Lester Kenway is a pioneer in backcountry trail-building techniques, an icon in the Maine Appalachian Trail community, and a force behind The Maine Trail Center that the Maine Appalachian Trail Club is raising money to build in the coming years. The Maine Trail Center will be unique in the United States, offering college-style seminars on the most sustainable trail-building techniques.

A native of Connecticut, Kenway, 68, knew after he graduated from Bates College in the 1970s he wanted to build glorious, long-lasting wilderness trails. So in 1979 he took the generous monetary gift from his aunt and traveled to Nepal to study the ancient trail technology and hike around the Annapurna and Dhaulagiri Himalaya ranges 100 mile west of Everest. In one of the poorest countries in the world he was set on a path to pioneer trail-building techniques in Maine and across the United States.


“The mountain scenery was spectacular and I walked over trails that had been in place for centuries. Many of the techniques that I have used to build trails in Maine were inspired by walking those trails among some of the highest mountains in the world,” said Kenway.

Shelby Rousseau of Phillips is a land steward, a wilderness EMT, and a Registered Maine Guide. Photo courtesy of Shelby Rousseau


For Shelby Rousseau, the good fortune she experienced 26 years ago when she and husband, Mark, were brave enough, and maybe crazy enough to move to western Maine when they had little money, and no clue about Maine’s harsh winters was the greatest outdoor gift of her life.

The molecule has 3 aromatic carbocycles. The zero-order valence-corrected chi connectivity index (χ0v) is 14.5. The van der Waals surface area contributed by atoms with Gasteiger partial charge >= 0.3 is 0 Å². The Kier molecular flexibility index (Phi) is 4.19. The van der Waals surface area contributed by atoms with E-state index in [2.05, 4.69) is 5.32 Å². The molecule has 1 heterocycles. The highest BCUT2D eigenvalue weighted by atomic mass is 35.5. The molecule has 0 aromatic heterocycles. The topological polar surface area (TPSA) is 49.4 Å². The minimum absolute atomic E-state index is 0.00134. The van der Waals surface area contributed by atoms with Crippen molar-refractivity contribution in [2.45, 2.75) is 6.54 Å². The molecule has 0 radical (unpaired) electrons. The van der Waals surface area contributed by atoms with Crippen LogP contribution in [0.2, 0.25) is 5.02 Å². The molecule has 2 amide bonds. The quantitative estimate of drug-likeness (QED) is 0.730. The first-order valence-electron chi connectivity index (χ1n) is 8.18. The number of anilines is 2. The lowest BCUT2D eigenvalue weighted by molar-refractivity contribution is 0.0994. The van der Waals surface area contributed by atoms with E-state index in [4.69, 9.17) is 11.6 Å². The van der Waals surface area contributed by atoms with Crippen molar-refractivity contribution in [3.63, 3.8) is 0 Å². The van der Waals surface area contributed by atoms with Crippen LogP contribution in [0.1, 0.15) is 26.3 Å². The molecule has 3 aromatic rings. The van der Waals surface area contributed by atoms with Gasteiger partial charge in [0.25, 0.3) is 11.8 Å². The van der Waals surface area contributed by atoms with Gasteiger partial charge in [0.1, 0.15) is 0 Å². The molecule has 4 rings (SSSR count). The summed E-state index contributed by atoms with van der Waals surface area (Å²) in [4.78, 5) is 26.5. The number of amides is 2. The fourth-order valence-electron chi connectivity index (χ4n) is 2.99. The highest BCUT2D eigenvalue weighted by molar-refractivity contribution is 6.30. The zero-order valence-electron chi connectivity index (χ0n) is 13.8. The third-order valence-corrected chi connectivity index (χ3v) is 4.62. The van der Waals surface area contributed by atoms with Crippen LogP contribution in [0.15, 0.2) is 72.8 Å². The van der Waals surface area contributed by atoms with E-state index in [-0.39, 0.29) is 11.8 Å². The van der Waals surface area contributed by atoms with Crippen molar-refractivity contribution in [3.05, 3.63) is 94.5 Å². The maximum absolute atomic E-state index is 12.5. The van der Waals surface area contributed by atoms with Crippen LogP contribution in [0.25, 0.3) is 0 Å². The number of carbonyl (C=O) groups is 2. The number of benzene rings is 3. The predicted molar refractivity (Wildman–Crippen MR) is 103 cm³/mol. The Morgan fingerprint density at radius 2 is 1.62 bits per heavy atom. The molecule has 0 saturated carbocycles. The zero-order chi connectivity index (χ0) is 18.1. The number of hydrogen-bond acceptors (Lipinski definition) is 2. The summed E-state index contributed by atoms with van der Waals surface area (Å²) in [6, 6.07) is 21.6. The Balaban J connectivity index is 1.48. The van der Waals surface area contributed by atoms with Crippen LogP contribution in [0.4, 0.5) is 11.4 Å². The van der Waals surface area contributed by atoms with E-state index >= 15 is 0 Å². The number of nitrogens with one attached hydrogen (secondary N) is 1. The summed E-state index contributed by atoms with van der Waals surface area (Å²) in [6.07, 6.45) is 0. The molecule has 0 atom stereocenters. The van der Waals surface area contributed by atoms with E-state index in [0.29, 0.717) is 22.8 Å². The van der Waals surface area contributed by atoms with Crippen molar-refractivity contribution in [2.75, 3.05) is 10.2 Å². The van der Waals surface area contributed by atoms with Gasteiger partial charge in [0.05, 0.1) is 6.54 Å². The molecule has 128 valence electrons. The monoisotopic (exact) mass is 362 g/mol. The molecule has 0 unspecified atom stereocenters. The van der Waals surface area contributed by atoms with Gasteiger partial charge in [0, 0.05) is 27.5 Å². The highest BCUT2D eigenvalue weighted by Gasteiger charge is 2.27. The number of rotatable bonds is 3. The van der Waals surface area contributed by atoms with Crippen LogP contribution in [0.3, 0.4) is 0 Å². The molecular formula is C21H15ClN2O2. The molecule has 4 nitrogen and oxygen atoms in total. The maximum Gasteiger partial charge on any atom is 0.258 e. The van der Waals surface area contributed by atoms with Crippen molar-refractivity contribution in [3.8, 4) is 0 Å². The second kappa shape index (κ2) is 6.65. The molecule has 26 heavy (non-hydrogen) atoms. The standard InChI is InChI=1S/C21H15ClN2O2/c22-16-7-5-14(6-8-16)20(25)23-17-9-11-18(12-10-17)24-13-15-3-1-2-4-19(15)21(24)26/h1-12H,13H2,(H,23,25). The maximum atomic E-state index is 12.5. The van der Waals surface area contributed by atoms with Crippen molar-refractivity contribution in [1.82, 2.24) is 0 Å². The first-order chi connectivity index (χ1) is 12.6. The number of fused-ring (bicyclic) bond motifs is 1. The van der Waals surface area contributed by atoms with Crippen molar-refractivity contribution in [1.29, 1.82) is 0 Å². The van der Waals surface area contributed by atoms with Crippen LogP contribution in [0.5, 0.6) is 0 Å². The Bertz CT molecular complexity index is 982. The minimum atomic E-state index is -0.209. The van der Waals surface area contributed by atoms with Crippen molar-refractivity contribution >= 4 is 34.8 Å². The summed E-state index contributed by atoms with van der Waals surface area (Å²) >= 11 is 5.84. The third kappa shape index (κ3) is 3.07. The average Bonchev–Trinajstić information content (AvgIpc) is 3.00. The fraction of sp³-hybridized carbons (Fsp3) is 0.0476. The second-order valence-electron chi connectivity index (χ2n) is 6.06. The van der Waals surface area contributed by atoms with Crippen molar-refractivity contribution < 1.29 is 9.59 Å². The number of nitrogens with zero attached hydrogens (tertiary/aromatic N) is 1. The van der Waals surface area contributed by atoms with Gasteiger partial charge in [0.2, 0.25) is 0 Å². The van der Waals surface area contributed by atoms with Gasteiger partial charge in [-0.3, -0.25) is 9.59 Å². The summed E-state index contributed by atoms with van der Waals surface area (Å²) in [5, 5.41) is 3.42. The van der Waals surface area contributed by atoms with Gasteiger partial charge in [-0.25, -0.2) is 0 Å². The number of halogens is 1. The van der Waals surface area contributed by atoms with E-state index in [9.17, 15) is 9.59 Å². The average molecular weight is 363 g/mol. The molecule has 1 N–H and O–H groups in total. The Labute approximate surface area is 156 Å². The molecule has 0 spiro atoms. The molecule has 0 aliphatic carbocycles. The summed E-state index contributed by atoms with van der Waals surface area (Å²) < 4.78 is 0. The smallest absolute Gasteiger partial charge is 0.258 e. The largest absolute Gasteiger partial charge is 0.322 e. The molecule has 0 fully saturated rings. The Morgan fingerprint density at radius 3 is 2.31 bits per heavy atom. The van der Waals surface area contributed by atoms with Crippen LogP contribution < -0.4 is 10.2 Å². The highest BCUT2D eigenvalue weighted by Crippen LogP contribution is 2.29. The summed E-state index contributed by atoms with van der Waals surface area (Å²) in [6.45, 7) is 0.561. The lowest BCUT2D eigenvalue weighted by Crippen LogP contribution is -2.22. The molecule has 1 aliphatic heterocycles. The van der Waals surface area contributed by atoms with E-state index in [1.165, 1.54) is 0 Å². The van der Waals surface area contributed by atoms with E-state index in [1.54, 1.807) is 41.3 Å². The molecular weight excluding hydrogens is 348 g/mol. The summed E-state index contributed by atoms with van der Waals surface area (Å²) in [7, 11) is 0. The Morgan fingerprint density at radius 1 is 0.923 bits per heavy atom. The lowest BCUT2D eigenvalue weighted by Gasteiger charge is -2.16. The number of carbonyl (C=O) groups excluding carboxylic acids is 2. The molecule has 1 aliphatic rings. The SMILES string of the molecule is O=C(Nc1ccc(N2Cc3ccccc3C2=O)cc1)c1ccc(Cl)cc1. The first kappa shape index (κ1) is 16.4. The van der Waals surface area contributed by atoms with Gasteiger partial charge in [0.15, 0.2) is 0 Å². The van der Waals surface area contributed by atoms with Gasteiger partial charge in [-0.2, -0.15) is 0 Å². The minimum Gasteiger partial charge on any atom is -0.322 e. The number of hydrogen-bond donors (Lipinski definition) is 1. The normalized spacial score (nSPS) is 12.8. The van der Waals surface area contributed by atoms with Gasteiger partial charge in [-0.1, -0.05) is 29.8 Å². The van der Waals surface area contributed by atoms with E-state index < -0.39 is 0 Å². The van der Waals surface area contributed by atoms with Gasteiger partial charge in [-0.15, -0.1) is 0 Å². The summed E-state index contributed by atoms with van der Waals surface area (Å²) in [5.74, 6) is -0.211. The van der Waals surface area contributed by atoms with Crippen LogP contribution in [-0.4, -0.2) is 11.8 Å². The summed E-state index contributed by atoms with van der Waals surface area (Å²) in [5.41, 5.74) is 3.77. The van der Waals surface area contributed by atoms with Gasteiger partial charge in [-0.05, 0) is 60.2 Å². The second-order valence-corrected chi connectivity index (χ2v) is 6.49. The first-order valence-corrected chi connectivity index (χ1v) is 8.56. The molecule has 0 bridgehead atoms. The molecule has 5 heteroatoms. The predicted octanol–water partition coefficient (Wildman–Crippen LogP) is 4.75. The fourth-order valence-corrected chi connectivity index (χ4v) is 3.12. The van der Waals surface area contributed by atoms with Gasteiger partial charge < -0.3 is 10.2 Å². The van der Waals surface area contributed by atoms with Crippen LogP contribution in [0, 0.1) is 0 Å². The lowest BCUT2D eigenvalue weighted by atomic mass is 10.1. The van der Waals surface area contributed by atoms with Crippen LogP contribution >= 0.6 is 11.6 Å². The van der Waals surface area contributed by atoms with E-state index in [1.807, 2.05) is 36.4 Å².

The couple took what money they had and bought a half-built log cabin with no running water in Phillips. And they moved up from Connecticut with two children.

“We ate a lot of Cheerios that year. I never thought about having to plow the driveway before. We put our kids, ages 3 and 5, in a Flexible Flyer and hauled them up. What was I thinking?” said Rousseau, 53.

Today Rousseau is the deputy director at the Rangeley Region Heritage Trust, as well as a wilderness EMT and a member of the Saddleback ski patrol. And when she has time, she also works as a Registered Maine Guide. She loves it all.


“It was all so flipping worth it,” Rousseau said. “I get to know the most beautiful places on the planet and all the opportunities that come along with living in Maine. We’re in the right place.”

Randy Spencer is a guide and author. His prized possession is the fly rod from his dad. Photo courtesy of Randy Spencer


When Randy Spencer grew up in Manchester, Connecticut, his father, Kerwin Alton Spencer Sr., taught his three sons to fly fish on rivers around their home, as well as on Peabody Pond in the Sebago region, where the family had a camp. Before he left home after high school, Spencer’s father gave him a Fenwick fly rod.

A half century later, Spencer carries it in his boat as he guides fishermen on some of the most storied fishing waters in Maine in the Grand Lake Stream region, where he and his wife, Shelley, rent private camps on West Grand Lake.

He’s also earned a name as a storyteller with the award-winning books: “Where Cool Waters Flow: Four Seasons with a Master Maine Guide” and “Wide and Deep: Tales and Recollections of a Master Maine Fishing Guide.” He recently published his third book, “Written on Water: Characters and Mysteries from Maine’s Back of Beyond,” about life in Grand Lake Stream.

Spencer, 73, has guided sportsmen from across the United States, the United Kingdom, Russia, Trinidad and Israel. And sometimes he offers them that Fenwick fly rod, the talisman he carries in his boat – and his best outdoor gift ever.

“My father passed in 2006, but I have that fly rod to this day. It’s worse for wear, but I keep it in the canoe for luck, which I swear it brings,” Spencer said.